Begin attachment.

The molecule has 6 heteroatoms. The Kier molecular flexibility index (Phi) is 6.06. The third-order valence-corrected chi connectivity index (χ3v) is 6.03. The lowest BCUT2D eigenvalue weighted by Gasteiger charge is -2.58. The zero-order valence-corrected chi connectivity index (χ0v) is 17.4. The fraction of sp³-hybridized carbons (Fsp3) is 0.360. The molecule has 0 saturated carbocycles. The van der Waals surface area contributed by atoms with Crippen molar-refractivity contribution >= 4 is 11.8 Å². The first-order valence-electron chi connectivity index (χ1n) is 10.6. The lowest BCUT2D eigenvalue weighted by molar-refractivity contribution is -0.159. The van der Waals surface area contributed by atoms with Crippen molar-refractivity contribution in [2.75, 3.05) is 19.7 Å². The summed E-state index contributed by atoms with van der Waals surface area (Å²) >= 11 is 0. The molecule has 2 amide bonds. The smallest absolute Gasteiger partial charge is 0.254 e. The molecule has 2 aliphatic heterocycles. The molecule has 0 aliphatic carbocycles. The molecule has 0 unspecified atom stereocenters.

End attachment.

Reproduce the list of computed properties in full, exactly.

The molecule has 6 heteroatoms. The Kier molecular flexibility index (Phi) is 6.06. The third-order valence-corrected chi connectivity index (χ3v) is 6.03. The lowest BCUT2D eigenvalue weighted by Gasteiger charge is -2.58. The zero-order valence-corrected chi connectivity index (χ0v) is 17.4. The fraction of sp³-hybridized carbons (Fsp3) is 0.360. The molecule has 0 saturated carbocycles. The van der Waals surface area contributed by atoms with Crippen molar-refractivity contribution >= 4 is 11.8 Å². The first-order valence-electron chi connectivity index (χ1n) is 10.6. The lowest BCUT2D eigenvalue weighted by molar-refractivity contribution is -0.159. The van der Waals surface area contributed by atoms with Crippen molar-refractivity contribution in [2.75, 3.05) is 19.7 Å². The summed E-state index contributed by atoms with van der Waals surface area (Å²) >= 11 is 0. The molecule has 2 amide bonds. The smallest absolute Gasteiger partial charge is 0.254 e. The molecule has 2 aliphatic heterocycles. The molecule has 0 aliphatic carbocycles. The molecule has 0 unspecified atom stereocenters.